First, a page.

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Robots in, workers out?

May 29, 2014

Amazon currently uses one thousand robots in its fulfillment centers. It plans to deploy ten thousand by year end. Even if that doesn’t affect Amazon’s current rate of hiring, as the article claims, it still signals an end to one kind of manual work that often served as an entry to the labor force for the young and strong.

Beginning September, California will license driverless cars for test purposes. Google has made some early prototypes, and posted a video. I would not be surprised if, in fifteen years, cab drivers and truckers are about as common as typesetters and coopers. Which is good, in many ways. Automated vehicles will revolutionize everything from how parents schedule their children’s activities to urban geography. Regularly driving across the Eagle Ford shale, I will feel safer knowing those fracking trucks are under the cool control of an embedded system, rather than some 20 year-old guy who has worked 80 hours this past week. But…there goes another way for a 20 year-old, whose primary qualification is ambition and human ability, to jump into the workforce and make some money.

Panera is bringing automation kiosks to its restaurants, in order to quicken and ease customer ordering. Cost is only one reason for automation. The are a broad variety of areas where workers, as well as providing some needed function, also interpose some unwanted delay or interaction to the customer. A psychologist might argue that people will suffer from the absence of the personal in commercial transactions, and the incidental surprises it brings. Whether so or not, people generally avoid the bank teller when they can use the web or the ATM. I suspect few will complain when the car that picks them up at the airport lacks a cabbie.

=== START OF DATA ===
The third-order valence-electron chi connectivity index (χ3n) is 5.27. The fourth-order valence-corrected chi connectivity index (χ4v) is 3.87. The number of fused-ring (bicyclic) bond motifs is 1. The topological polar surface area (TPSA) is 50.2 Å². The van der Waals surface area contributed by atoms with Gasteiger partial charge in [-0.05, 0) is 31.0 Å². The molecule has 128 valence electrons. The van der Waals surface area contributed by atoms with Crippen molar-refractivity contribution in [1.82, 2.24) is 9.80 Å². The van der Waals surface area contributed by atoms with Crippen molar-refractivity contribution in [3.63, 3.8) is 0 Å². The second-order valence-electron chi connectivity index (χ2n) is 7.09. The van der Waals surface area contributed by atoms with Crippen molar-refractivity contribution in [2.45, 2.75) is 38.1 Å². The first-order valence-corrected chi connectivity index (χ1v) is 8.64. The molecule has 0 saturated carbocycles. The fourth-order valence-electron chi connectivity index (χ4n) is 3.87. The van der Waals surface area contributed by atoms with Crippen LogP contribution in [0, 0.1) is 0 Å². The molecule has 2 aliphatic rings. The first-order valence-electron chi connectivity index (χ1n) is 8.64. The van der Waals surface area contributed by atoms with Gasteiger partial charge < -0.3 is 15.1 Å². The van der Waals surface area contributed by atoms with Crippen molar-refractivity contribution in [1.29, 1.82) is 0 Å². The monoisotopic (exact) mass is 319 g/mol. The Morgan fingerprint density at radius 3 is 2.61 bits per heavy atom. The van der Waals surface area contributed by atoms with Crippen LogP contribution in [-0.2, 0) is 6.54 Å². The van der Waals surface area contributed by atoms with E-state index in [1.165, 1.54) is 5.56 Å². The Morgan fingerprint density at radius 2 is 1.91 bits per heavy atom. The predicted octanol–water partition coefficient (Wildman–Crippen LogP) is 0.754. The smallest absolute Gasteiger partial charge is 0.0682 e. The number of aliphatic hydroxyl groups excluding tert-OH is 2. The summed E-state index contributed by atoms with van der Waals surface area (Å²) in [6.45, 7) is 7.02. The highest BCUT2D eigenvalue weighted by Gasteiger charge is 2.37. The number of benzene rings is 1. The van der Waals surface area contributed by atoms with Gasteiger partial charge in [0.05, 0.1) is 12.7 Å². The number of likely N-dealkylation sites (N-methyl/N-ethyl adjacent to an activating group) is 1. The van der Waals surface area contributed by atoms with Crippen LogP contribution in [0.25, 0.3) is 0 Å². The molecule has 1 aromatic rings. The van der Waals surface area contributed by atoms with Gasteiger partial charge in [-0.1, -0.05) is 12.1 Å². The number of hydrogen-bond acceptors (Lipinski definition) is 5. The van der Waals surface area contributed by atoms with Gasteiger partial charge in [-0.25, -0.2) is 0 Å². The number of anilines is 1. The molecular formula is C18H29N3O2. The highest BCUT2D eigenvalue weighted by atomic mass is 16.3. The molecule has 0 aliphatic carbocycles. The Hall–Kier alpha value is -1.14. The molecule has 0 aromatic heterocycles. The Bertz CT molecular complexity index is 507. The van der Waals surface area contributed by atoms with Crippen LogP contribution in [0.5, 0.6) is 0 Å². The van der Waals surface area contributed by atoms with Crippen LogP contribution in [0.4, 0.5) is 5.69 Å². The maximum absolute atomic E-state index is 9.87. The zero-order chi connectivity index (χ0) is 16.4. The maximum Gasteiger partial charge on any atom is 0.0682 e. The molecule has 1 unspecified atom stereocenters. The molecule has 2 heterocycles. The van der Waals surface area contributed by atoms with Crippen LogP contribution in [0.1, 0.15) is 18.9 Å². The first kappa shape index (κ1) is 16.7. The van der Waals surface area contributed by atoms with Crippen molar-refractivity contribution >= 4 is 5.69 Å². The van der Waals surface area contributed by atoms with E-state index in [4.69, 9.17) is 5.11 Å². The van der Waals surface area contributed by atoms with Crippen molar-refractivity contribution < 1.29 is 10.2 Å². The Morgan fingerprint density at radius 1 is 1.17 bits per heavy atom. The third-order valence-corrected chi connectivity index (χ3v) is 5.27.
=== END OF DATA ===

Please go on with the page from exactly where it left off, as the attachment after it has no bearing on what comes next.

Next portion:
But it’s all good, because retail clerks, dock loaders, and drivers are destined for higher-value work.

We hope. Of these three pieces of automation, the self-driving vehicle is the one that signals a real sea change. Driving was long thought resistant to full automation. Unlike a warehouse, cars are driven in the uncontrolled real world. So driving requires what often has been labeled human judgment. The job loss won’t just be to commercial drivers. There also will be a decline in demand for traffic cops, municipal courts judges and staff, insurance salesmen, ambulance workers, and even some ER physicians. Which is all good. Human judgment driving heavy vehicles exacts a large toll. Taking care of the carnage was never productive in its own right, but the tax we as a society paid for the benefit of driving. Of tasks involving such judgment, driving is the low-hanging fruit, the one with the largest pay-off from automation. An interesting question is: what tasks requiring “human judgment” come next?

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